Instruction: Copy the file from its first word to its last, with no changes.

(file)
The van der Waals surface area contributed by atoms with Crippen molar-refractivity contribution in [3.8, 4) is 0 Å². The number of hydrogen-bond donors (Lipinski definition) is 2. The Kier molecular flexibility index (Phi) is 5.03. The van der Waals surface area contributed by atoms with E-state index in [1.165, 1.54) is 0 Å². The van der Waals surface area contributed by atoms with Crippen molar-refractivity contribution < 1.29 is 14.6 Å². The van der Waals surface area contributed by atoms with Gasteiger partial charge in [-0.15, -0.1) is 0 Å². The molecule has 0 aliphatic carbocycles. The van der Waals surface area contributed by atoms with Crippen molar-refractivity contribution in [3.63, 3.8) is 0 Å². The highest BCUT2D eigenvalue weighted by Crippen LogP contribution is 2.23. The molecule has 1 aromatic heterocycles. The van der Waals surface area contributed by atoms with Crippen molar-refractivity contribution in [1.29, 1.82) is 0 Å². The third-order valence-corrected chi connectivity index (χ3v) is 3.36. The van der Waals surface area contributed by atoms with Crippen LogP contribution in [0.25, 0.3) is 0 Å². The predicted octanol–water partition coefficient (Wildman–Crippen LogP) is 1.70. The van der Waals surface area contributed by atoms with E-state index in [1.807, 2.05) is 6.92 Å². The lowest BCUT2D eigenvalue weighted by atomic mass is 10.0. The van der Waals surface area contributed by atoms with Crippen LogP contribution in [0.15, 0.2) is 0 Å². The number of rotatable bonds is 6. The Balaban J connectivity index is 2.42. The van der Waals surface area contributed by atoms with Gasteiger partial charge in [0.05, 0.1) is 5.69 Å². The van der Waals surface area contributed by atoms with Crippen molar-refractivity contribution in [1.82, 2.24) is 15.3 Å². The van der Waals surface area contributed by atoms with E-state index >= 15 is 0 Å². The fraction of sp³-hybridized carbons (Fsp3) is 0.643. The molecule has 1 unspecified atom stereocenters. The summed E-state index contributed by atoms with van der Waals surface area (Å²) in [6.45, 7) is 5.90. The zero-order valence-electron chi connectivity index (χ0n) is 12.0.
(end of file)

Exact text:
The van der Waals surface area contributed by atoms with Crippen molar-refractivity contribution in [3.8, 4) is 0 Å². The number of hydrogen-bond donors (Lipinski definition) is 2. The Kier molecular flexibility index (Phi) is 5.03. The van der Waals surface area contributed by atoms with E-state index in [1.165, 1.54) is 0 Å². The van der Waals surface area contributed by atoms with Crippen molar-refractivity contribution < 1.29 is 14.6 Å². The van der Waals surface area contributed by atoms with Gasteiger partial charge in [-0.15, -0.1) is 0 Å². The molecule has 0 aliphatic carbocycles. The van der Waals surface area contributed by atoms with Crippen molar-refractivity contribution in [3.63, 3.8) is 0 Å². The highest BCUT2D eigenvalue weighted by Crippen LogP contribution is 2.23. The molecule has 1 aromatic heterocycles. The van der Waals surface area contributed by atoms with Crippen molar-refractivity contribution in [1.29, 1.82) is 0 Å². The third-order valence-corrected chi connectivity index (χ3v) is 3.36. The van der Waals surface area contributed by atoms with Crippen LogP contribution in [0.25, 0.3) is 0 Å². The predicted octanol–water partition coefficient (Wildman–Crippen LogP) is 1.70. The van der Waals surface area contributed by atoms with E-state index in [1.807, 2.05) is 6.92 Å². The lowest BCUT2D eigenvalue weighted by atomic mass is 10.0. The van der Waals surface area contributed by atoms with Crippen LogP contribution in [0.15, 0.2) is 0 Å². The number of rotatable bonds is 6. The Balaban J connectivity index is 2.42. The van der Waals surface area contributed by atoms with Gasteiger partial charge in [0.05, 0.1) is 5.69 Å². The van der Waals surface area contributed by atoms with Crippen molar-refractivity contribution in [1.82, 2.24) is 15.3 Å². The van der Waals surface area contributed by atoms with E-state index >= 15 is 0 Å². The fraction of sp³-hybridized carbons (Fsp3) is 0.643. The molecule has 1 unspecified atom stereocenters. The summed E-state index contributed by atoms with van der Waals surface area (Å²) in [6.45, 7) is 5.90. The zero-order valence-electron chi connectivity index (χ0n) is 12.0.